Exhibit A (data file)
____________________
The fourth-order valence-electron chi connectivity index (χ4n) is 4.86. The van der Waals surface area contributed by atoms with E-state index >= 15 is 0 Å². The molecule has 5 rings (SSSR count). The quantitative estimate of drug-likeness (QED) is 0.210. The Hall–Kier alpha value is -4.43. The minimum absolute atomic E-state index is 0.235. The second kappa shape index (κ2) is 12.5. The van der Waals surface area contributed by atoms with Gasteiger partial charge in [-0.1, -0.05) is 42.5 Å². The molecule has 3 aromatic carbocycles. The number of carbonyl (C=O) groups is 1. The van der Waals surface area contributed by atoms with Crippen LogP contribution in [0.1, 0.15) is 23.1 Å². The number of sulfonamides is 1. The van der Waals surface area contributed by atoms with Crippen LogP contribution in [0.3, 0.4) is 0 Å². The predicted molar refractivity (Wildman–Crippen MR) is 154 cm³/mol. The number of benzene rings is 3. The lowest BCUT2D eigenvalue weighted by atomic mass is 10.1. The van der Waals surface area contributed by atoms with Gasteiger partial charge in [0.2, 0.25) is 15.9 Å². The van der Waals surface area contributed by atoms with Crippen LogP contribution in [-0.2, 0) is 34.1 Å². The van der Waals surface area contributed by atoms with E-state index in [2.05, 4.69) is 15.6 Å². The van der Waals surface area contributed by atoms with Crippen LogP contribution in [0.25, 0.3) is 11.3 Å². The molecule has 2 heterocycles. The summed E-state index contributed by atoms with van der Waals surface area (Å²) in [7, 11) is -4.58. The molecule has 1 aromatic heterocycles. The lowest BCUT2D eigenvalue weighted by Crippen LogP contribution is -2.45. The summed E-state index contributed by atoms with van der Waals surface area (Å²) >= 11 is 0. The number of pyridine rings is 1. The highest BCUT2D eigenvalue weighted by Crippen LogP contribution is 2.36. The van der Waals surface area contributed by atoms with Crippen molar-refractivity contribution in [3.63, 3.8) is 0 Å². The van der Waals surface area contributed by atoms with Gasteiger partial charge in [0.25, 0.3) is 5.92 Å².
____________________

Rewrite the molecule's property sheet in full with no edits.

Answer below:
The fourth-order valence-electron chi connectivity index (χ4n) is 4.86. The van der Waals surface area contributed by atoms with E-state index >= 15 is 0 Å². The molecule has 5 rings (SSSR count). The quantitative estimate of drug-likeness (QED) is 0.210. The Hall–Kier alpha value is -4.43. The minimum absolute atomic E-state index is 0.235. The second kappa shape index (κ2) is 12.5. The van der Waals surface area contributed by atoms with Gasteiger partial charge in [-0.1, -0.05) is 42.5 Å². The molecule has 3 aromatic carbocycles. The number of carbonyl (C=O) groups is 1. The van der Waals surface area contributed by atoms with Crippen LogP contribution in [0.1, 0.15) is 23.1 Å². The number of sulfonamides is 1. The van der Waals surface area contributed by atoms with Crippen LogP contribution in [0.3, 0.4) is 0 Å². The predicted molar refractivity (Wildman–Crippen MR) is 154 cm³/mol. The number of benzene rings is 3. The lowest BCUT2D eigenvalue weighted by atomic mass is 10.1. The van der Waals surface area contributed by atoms with Gasteiger partial charge in [0.2, 0.25) is 15.9 Å². The van der Waals surface area contributed by atoms with Crippen LogP contribution in [-0.2, 0) is 34.1 Å². The van der Waals surface area contributed by atoms with E-state index in [2.05, 4.69) is 15.6 Å². The van der Waals surface area contributed by atoms with Crippen LogP contribution in [0.25, 0.3) is 11.3 Å². The molecule has 2 heterocycles. The summed E-state index contributed by atoms with van der Waals surface area (Å²) in [7, 11) is -4.58. The molecule has 1 aromatic heterocycles. The lowest BCUT2D eigenvalue weighted by Crippen LogP contribution is -2.45. The summed E-state index contributed by atoms with van der Waals surface area (Å²) >= 11 is 0. The number of pyridine rings is 1. The highest BCUT2D eigenvalue weighted by Crippen LogP contribution is 2.36. The van der Waals surface area contributed by atoms with Crippen molar-refractivity contribution in [3.63, 3.8) is 0 Å². The van der Waals surface area contributed by atoms with Gasteiger partial charge in [0.25, 0.3) is 5.92 Å².